I recently blogged about brewing your own spruce beer and the pleasure of making your own drinks from nature.
Not everyone drinks alcohol and some people won’t want to wait a few weeks for fermentation and maturing to happen, so I thought I would write a blog covering some recipes for delicious and nutritious bushcraft brews that can be prepared in minutes.
Some recipes here are things that can be carried in a brew kit, while others are a gift directly from Mother Nature herself.
Please note: Please do your own research with any wild foraged ingredients, and make sure you know what you are consuming is safe, especially if you are pregnant.
Beef and tomato
A quick and simple one to start off with; a mouth-watering, warming and surprisingly rehydrating drink can be made with two simple ingredients, both of which can be kept in your brew kit for years: Beef stock cubes and tomato ketchup (the restaurant sachets are easy to carry and of a good portion size).
Simply dissolving one or two stock cubes with one or two tomato ketchup sachets into a mug of hot water will produce a very tasty drink. The combination of salts (sodium and potassium) in both the stock cube and the tomato ketchup make the drink very rehydrating.
Pine needle tea
This is quite a well known one, but so good we had to include it. ‘Pine needle tea’ is a misnomer as various evergreen tree species are often used, including some species of spruce and cedar. Just remember never to use yew; you will die.
Young and fresh growth right at the tip of the boughs which is lighter in colour should be used. Rub and lightly crush the needles together and brew in hot (not boiling) water for 5 minutes. Strain and drink, ideally with some forest honey. Alternatively, use birch sap instead of the water and honey (the sap will be sweet enough as it comes).
Pine needle tea is very high in vitamin C. A cup of it can contain more than a couple of lemons would, and is probably more enjoyable than eating a couple of lemons.
Dandelion tea AND coffee!
Dandelion can make a lovely and nutritious tea by using the leaves and flowers, with the same production method as pine needle tea. Be warned; dandelion is a diuretic, so don’t drink it before bed if you want to avoid emerging from your sleeping bag like a giant moth and staggering around in the dark to go for a wee.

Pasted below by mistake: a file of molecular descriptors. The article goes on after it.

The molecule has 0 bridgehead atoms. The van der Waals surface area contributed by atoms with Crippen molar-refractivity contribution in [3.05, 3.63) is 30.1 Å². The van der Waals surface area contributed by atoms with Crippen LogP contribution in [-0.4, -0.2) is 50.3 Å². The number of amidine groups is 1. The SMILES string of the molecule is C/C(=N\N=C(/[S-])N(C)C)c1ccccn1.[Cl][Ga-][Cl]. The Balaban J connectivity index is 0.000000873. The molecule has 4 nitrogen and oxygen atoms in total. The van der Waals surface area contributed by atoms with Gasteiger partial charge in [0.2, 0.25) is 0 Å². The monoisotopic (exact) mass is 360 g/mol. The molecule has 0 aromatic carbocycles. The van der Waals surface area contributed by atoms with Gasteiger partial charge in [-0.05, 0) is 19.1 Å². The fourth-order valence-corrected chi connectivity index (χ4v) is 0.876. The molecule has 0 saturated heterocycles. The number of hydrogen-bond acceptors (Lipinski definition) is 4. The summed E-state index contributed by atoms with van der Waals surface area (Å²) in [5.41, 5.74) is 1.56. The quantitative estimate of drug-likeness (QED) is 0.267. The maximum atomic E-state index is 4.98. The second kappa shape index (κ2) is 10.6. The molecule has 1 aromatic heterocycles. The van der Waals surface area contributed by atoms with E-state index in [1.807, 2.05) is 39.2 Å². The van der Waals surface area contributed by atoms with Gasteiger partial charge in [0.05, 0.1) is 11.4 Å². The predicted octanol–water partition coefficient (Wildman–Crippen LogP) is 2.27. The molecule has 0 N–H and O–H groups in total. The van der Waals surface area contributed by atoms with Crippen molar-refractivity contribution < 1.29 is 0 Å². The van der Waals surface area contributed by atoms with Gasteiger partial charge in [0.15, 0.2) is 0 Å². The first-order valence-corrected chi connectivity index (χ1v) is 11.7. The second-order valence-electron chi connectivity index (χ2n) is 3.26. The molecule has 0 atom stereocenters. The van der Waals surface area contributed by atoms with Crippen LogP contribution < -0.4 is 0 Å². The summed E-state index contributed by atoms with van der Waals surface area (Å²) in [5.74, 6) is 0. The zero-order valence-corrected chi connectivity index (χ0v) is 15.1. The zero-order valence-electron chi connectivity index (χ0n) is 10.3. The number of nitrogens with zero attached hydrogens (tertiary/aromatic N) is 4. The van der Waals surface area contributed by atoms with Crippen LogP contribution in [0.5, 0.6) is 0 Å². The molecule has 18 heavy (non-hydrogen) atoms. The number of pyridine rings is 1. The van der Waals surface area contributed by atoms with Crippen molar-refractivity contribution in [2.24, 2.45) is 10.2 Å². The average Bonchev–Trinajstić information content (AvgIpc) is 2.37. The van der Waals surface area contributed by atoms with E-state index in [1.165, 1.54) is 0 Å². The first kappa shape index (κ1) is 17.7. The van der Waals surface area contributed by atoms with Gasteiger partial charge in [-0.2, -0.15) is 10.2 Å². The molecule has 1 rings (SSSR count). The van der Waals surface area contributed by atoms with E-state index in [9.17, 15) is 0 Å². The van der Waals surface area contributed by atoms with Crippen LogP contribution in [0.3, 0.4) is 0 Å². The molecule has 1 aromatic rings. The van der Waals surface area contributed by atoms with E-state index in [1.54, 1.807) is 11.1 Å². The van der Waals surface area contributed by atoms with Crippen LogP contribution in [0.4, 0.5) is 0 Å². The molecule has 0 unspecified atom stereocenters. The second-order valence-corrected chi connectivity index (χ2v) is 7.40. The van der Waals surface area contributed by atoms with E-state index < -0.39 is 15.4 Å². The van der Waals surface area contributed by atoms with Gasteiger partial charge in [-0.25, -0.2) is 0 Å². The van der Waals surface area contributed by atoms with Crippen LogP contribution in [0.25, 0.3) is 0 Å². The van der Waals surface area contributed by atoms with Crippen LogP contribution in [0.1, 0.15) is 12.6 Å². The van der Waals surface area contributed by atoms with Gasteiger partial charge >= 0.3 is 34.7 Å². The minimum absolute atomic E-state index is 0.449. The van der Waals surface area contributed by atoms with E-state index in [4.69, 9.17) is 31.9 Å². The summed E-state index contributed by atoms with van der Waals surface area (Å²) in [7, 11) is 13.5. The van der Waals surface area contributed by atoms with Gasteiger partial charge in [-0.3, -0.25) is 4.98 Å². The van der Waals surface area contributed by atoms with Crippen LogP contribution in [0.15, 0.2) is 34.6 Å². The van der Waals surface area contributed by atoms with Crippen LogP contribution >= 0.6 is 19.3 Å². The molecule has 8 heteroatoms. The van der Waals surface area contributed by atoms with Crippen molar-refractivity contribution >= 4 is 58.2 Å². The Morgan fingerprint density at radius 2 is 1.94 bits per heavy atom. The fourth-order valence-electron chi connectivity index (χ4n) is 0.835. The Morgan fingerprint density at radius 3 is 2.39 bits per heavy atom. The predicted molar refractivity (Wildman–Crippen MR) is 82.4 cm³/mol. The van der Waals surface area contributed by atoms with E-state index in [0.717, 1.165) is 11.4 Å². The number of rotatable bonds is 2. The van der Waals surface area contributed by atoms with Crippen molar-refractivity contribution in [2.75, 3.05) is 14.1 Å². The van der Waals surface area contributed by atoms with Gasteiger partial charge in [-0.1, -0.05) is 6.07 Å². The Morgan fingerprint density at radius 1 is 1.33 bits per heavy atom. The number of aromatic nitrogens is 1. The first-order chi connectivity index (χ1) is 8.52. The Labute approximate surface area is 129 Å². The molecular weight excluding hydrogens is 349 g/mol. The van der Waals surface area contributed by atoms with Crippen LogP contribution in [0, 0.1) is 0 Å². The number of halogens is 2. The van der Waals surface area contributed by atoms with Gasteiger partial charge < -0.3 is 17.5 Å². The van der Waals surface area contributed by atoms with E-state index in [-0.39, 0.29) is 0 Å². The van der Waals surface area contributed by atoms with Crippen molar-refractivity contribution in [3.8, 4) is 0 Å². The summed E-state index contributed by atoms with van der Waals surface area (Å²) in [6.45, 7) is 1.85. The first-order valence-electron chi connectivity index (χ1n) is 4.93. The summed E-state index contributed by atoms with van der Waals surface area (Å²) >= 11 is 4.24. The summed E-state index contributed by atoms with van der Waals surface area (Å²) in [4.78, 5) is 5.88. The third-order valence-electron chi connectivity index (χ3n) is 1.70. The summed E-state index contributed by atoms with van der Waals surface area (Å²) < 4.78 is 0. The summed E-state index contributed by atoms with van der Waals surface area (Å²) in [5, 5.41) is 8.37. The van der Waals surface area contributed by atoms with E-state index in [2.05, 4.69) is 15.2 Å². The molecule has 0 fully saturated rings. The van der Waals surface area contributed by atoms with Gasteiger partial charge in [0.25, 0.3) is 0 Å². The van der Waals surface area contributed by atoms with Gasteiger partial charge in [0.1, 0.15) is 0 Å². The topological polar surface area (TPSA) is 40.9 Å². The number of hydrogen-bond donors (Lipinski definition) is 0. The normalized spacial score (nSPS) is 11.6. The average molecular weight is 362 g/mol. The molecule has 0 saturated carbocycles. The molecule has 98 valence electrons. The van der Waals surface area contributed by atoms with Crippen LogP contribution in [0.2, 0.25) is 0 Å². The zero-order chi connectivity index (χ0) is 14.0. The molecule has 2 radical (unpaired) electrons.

For those who have to have a coffee but don’t have any coffee, dandelion root can also be used as a coffee substitute. It’s not exactly like a cup from Costa, but by roasting the root and steeping in hot water you can have something ‘similar’.
Nettles can be rather annoying, especially if you have fallen into a giant patch of them, as I’m sure everyone has done at some point in their lives. Thankfully, the stingy green plants make up for that by being incredibly nutritious. If you don’t fancy eating the cooked leaves (which taste similar to spinach), then you can make a tea, as per the previous two recipes.
Mint hot chocolate, prepper style
Lots of things go with chocolate; orange, turkish delight, chilli. But my personal favourite is mint. If you have hoarded long-life supplies, including cocoa and Kendal Mint Cake, then you can make a wonderful mint hot chocolate. Simply crumble the mint cake in place of sugar into your hot chocolate and stir until dissolved.
Various mushrooms and fungi can be used for teas (no, we don’t mean those mushrooms). A popular one with bushcrafters is Chaga (Inonotus obliquus), especially as it can also be used as a firelighting material, and works extremely well in fire pistons. Boiled in hot water for at least 15 minutes it gives a surprisingly ‘tea like’ drink.
Apparently it is very good for boosting the immune system, although with anything like that it is based more on folklore than science, so do your own research.
Any wild food needs to be carefully identified and checked for safety before consumption, especially mushrooms where misidentification can kill you quicker than the Grim Reaper on a motorbike, after five espressos.
Or ‘butter tea’, is drunk in the Himalayas, and as far as tea goes it is packed full of calories, so you know it must be a good choice for outdoor activities. Traditionally it is a combination of well-brewed tea, yak butter and salt, although you may of course use cow’s butter, simply melted into the tea. It might not sound nice, but trust me it is lovely, especially at the top of a mountain.
It also makes a nice change to a ‘milk, two sugars’ cuppa.
Bilberry and bramble leaf brews
This tea is too good to leaf out. Although most British wouldn’t be caught dead without some tea bags, it’s good to have some leaves available from the wild to use instead. Leaves from brambles (blackberry bushes) and bilberry leaves can be brewed into a good alternative tea.
Wild rose Arabic coffee
A while back I was offered ‘Arabic coffee’ in, where else, an Arabic restaurant. It was a first for me and I was amazed at the rich combination of rose, spices and coffee.
Coffee and spices are easy enough to find in a pinch, but it certainly isn’t the same for rose water. Thankfully wild roses can be found growing. The petals from these can be brewed in with the coffee to re-create that wonderful combination.
Wood sorrel tea
If you like lemon tea, you will love this one! Wood sorrel (Oxalis acetosella) can be commonly found in woodland and has a taste somewhere between lemon and rhubarb. I always eat a little when I see it. This can be brewed in with ordinary tea to make ‘lemon tea’ or brewed in its own right. I’ve also heard of the sorrel brew being cooled and then it apparently tastes a bit like lemonade!
Sorrel does contain oxalic acid, which can bind to and reduce intake of dietary minerals, so don’t consume too much or too often. Then again did you know ordinary tea was quite high in oxalic acid too?
I hope you get a chance to enjoy some of these hot drinks, please comment if you know of any recipes you particularly enjoy outdoors.